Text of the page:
Wednesday, July 20, 2016

We Were Soldiers Once - And Young

War stories are stolen valor.  If you were not there then, why do you care now?  (If you were there then, and want to know about others who were elsewhere elsewhen, then war stories are valid.)  Beyond that and deeper, as the penultimate human conflict, war demands that values be understood in absolute terms. Therefore, war stories can serve to dramatize the conflict of values. 

Definitions are demanded. I say “penultimate” because I place romantic love above war as the stage on which is played the drama of personal values in conflict.  I use “absolute” rather than “objective” because the outcome of war is metaphysically unarguable: win or lose, survive or die. Context does not matter. You can want the British to go home – as so many have in America, Ireland, South Africa, and India – or the Russians—as did my cousins in Hungary in 1956 – but ultimately, the context is irrelevant.  

We Were Soldiers Once – And Young: 
Ia Drang the Battle that Changed the War in Vietnam 
by Harold G. Moore Lt. Gen. (Ret)., 
and Joseph L. Galloway: Random House, 1992.
In a fictional drama the hero could be a Russian soldier who believes that he is going to Budapest to fight neo-fascists.  In this story, the American narrator nods to the Vietnamese soldiers who died by his hands.  This is not moral equivalency, the claim that all values are relatively gray and no one is right or wrong. Rather, the moral standards are applied unequivocally to all. The Vietnamese commander does his best to engage and defeat the invader of his homeland.  Meanwhile the American brass back at Saigon are afraid that a colonel might get killed and ruin their day, so they call Lt. Col. Hal Moore back “for a debriefing.”  He refuses to go. The conflict of values is multifaceted.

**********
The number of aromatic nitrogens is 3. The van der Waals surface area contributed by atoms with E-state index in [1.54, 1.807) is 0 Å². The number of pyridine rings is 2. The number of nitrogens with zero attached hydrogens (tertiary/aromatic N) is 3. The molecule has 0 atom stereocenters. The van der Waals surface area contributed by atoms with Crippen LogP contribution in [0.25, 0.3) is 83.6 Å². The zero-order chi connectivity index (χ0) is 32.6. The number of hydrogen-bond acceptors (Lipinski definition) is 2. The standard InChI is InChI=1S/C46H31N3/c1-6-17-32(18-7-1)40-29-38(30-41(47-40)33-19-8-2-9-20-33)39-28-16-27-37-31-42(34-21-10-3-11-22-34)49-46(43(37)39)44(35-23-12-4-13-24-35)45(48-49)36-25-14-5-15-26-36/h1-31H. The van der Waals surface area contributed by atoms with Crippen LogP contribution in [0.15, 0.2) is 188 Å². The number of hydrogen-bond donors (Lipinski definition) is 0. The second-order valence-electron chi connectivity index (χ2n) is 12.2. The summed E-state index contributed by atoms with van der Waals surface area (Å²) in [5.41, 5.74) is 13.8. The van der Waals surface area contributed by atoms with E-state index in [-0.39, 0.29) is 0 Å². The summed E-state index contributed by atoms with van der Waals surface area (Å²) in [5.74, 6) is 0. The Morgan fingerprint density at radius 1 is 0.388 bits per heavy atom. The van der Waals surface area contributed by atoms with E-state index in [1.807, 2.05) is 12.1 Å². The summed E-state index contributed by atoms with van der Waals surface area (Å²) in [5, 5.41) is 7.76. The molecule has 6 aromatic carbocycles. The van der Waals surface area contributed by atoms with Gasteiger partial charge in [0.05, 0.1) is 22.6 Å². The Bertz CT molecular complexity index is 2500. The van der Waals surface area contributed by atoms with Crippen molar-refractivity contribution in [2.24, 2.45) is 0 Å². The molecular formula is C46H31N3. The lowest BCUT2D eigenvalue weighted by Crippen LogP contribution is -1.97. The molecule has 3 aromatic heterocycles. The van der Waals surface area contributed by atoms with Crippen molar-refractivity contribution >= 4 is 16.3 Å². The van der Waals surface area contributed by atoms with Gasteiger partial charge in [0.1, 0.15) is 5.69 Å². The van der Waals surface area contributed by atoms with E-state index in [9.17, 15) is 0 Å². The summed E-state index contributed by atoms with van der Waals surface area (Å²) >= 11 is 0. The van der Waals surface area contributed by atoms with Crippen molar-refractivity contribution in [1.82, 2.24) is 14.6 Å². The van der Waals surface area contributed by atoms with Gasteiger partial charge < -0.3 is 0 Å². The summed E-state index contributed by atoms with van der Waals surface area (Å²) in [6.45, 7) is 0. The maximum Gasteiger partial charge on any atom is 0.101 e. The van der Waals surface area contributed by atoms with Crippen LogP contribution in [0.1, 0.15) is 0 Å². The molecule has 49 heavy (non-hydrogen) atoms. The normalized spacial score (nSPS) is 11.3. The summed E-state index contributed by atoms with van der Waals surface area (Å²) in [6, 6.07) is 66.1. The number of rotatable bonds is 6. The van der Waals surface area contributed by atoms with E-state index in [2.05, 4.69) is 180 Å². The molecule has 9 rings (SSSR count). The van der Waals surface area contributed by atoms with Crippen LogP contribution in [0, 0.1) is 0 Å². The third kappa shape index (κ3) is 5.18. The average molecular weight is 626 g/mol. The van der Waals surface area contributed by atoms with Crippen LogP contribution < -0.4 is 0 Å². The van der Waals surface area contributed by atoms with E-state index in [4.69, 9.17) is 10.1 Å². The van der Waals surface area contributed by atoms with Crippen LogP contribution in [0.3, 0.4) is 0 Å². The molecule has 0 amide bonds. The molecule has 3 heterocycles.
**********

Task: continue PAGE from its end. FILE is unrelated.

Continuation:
Serving in the Texas State Guard (which is not issued weapons and cannot be sent overseas), I have been researching military narratives on leadership. (See my review of Extreme Ownership here.) The movie version, titled We Were Soldiers, is well known; and the cinema production offered some insights. Interested in the man who told the story, I got the book from the library. Basically, director Randall Wallace turned a war story into an anti-war story.  Rather than reluctance, Lt. Col. Moore wrote about his enthusiasm: his mission was to kill the enemy. That being as it was, for me (fortunately) some of those lessons in leadership from the book were projected on the screen.
We Were Soldiers.